Whether it’s by water or on land, Nathan Clement is determined to keep moving while sharing a positive message for others living with disabilities.
The former Paralympian and West Vancouver resident has just returned from an 11-day bike trip across southern British Columbia.
The 1,000-kilometre cycling trip from Fernie to Ambleside Park came with its requisite trials and tribulations, but also a lot of take-your-breath-away moments, says Clement.
“Now that it’s been a few days since coming back, the body is slowly coming back to where it was before,” he jests. “I’m feeling pretty good. It was an absolutely incredible experience.”
Clement has defied the odds. When he was just two years old, he suffered a stroke which caused him to lose mobility on one side of his body.
That didn’t stop him from pursuing athletics from a young age. Eventually, he found his way into the pool and became a competitive swimmer while in high school, joining the West Vancouver Otters Swim Club before nabbing the attention of Canada’s national Paralympic team.
“As a person with disability, I’ve been very fortunate my whole life to have great people around me who’ve always supported my goals and my dreams. It’s given me the confidence ever since I was little to take on sport, take on challenges, and even led me to a Paralympic Games in 2016,” says Clement.
Clement placed seventh in the Paralympic S6 men’s 50-metre butterfly at the Rio Games, setting a new Canadian record for that race.
When the North Shore News interviewed Clement days after his return from Rio in 2016, he said he was preparing for the 2020 Games.
Fast-forward to the actual year 2020 – a year that hasn’t gone as planned for anyone – and Clement admits he made a radical decision a few years ago after that initial 2016 pronouncement: he retired from competitive swimming.
“It was an interesting decision to say the least. I got a little bit of blowback but overall I thought it was the right decision to do,” he says. “I needed to take a new direction in my life.”
He did what any young person in search of something new is apt to do – he went backpacking.
While travelling the world full-time and taking in its exotic sights and sounds, he had a thought. “It would be so cool to take on these places by bicycle,” he recalls thinking.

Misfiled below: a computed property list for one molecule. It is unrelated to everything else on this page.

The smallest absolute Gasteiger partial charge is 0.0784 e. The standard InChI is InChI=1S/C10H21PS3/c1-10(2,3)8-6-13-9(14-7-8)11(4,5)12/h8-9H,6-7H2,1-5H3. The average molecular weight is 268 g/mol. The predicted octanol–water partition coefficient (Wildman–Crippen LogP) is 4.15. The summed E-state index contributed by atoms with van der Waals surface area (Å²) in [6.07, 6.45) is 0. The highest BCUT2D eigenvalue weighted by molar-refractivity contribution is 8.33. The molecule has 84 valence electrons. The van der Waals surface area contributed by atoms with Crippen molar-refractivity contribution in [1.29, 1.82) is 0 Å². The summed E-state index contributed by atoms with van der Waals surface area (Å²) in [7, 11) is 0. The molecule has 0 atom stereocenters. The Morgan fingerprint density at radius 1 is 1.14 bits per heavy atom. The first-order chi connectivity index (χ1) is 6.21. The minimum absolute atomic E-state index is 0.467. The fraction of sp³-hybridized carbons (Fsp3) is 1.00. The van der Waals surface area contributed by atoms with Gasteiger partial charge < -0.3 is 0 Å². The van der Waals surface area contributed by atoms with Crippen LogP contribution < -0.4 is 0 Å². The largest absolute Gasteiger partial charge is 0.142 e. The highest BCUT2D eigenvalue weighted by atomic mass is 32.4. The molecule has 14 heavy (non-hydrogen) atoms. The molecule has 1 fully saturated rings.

This year, the place to take on was British Columbia. Clement, now 25, spent the last few months training for his ride from Fernie to Ambleside Park, a journey he set forth on on Aug. 18.
He went through trails and alongside rivers, he saw the East Kootenays and Cranbrook, he visited the Arrows Lake region, and he experienced plenty of high mountain passes along the way.
“I even did the Grey Creek path, which has a nice difficult 1,000-m ascent in the final 17 kms of the climb,” he says. “This summer, with the borders being closed, I thought it would be the perfect time to see the southern regions of my province.”
But the journey wasn’t just about taking on a new athletic challenge.
“I want to tell stories about what can be done with a physical impairment, with a disability, and showing what can be done when you put your mind to what you believe,” he says.
Although Clement doesn’t exactly know when or if he’ll jump headfirst into cycling at the competitive level in the future, for now he’s content to just keep moving, on land or water, while making sure others living with a disability know they can accomplish a lot with the right mindset and some positive supports.
“Living with a disability, there’s so many ways you can adapt and just learn to do what you can.”